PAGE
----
HEADLINE | Posted: Wednesday, July 10, 2024

Minimum wage: Tinubu to meet Organised Labour Thursday


President Bola Tinubu will meet with the Organised Labour in Abuja on Thursday to further discussions on a new minimum wage for workers in Nigeria.

Channels Television reports that the President invited the leadership of the Nigeria Labour Congress (NLC) and Trade Union Congress (TUC) to the meeting expected to be held at the Aso Villa in the nation’s capital city.

According to the report, the President is expected to make a decision on the N62,000 proposal of the government and private sector side; as well as the N250,000 demand of the Organised Labour.

The Thursday meeting is coming about a month after the President said in his Democracy Day speech on June 12, 2024, that an executive bill on the new national minimum wage for workers would soon be sent to the National Assembly for passage.

Recall that on June 25, the Federal Executive Council (FEC) chaired by the President stepped down from consideration and deliberation on the memo on the new minimum wage to allow for more engagement with stakeholders.

Tinubu and Vice President Kassim Shettima, at the 141st meeting of the National Economic Council (NEC), met with governors of the 36 states of the Federation and ministers to deliberate on a new minimum wage for workers.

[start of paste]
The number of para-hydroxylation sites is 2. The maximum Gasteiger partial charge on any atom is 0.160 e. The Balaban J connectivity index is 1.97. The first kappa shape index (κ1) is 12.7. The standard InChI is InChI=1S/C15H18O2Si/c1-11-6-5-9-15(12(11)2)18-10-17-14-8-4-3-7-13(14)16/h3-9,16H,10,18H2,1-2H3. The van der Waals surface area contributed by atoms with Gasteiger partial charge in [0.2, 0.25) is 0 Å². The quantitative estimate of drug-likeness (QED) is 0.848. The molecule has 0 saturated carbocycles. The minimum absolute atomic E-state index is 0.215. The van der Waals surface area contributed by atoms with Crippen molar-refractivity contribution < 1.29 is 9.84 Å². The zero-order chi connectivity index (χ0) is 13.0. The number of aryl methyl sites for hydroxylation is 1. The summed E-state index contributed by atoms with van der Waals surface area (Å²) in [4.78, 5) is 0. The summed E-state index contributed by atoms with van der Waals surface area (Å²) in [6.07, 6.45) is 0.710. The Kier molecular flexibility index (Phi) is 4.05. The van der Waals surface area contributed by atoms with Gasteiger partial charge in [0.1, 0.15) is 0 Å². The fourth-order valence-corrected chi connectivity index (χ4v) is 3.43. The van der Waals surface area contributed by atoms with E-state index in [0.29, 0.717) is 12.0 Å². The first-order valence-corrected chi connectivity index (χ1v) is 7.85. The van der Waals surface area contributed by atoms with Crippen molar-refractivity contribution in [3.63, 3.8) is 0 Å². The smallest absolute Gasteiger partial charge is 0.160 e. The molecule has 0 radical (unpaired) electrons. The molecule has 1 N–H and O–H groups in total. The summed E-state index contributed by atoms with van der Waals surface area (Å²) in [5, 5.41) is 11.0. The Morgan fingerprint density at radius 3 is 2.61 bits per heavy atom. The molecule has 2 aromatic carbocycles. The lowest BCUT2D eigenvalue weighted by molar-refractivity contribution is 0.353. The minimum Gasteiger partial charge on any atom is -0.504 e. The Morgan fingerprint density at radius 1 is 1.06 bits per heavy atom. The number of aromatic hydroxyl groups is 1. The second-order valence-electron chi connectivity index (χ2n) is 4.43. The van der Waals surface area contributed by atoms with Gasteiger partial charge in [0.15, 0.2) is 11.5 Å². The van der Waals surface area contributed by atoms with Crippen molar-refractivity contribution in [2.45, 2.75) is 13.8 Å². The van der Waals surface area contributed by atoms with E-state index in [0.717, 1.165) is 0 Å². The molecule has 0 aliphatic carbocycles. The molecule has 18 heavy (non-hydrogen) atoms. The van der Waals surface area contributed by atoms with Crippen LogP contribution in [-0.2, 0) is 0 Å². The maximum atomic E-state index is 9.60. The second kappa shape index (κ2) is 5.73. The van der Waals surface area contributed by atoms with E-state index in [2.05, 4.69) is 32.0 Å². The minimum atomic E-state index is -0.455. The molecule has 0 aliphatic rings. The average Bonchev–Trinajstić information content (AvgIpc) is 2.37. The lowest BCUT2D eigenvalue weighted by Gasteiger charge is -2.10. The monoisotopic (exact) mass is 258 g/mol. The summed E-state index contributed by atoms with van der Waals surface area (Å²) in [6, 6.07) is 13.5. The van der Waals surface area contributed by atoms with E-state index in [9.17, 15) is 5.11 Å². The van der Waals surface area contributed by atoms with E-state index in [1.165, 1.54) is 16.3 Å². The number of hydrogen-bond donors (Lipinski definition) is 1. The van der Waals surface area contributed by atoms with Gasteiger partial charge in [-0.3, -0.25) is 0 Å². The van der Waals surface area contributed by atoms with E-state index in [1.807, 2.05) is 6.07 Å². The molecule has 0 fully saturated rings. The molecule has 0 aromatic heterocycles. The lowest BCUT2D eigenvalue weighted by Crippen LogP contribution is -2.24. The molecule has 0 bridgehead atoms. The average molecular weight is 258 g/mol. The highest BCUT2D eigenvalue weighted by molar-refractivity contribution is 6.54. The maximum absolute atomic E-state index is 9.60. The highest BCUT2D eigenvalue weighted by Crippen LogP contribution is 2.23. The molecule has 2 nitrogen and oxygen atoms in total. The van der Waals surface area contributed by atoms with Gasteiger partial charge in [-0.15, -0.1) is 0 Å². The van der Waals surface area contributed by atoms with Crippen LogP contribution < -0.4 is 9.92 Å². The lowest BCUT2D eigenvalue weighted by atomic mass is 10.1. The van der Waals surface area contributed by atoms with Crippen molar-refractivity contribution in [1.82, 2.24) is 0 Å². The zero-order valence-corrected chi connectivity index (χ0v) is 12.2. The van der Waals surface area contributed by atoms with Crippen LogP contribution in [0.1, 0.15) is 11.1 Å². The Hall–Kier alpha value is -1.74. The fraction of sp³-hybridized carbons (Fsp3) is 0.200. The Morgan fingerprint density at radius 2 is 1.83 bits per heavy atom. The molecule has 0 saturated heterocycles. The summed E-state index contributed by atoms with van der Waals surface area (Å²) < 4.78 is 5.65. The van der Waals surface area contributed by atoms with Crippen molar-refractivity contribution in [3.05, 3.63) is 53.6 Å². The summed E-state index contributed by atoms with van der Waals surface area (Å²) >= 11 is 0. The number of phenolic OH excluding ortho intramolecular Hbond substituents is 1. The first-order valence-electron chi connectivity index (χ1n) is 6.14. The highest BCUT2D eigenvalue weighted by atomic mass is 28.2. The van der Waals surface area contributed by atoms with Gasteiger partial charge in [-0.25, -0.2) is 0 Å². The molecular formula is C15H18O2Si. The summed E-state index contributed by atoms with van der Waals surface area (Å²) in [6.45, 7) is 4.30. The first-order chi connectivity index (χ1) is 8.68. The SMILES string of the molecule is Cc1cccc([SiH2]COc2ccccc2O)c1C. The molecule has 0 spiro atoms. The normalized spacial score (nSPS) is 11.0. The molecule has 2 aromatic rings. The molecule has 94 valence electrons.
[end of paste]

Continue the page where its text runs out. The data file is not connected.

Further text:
Talks for a new minimum wage for Nigerian workers have been on for a while. The Minimum Wage Act of 2019, which made N30,000 the minimum wage, expired in April 2024.

The Act should be reviewed every five years to meet with contemporary economic demands of workers.

President Bola Tinubu in January set up a Tripartite Committee to negotiate a new minimum wage for workers. The committee comprises the Organised Labour, representatives of federal and state governments as well as the Organised Private Sector.

However, the committee members failed to reach an agreement on a new realistic minimum wage for workers, forcing labour to declare an indefinite industrial action on Monday, June 3, 2024. Businesses were paralysed as labour shut down airports, hospitals, the national grid, banks, National Assembly, and state assemblies’ complexes.

The labour unions said the current minimum wage of N30,000 can no longer cater to the well-being of an average Nigerian worker, saying the government should offer workers something economically realistic in tandem with current inflationary pressures, attendant effects of the twin policies of petrol subsidy removal and unification of the forex windows of the current administration.

Labour “relaxed” its strike on June 4, 2024 following assurances from the President that he was committed to a wage above N60,000.

Both the Trade Union Congress (TUC) and Nigeria Labour Congress (NLC) leadership subsequently resumed talks with the representatives of the Federal Government, states, and the Organised Private Sector.

On Friday, June 7, 2024, the two sides (labour and the government) still failed to reach an agreement. While labour dropped again its demand from N494,000 to N250,000, the government added N2,000 to its initial N60,000 and offered workers N62,000.

Both sides submitted their reports to the President who is expected to make a decision and send an executive bill to the National Assembly to pass a new minimum wage bill to be signed into law by the President.

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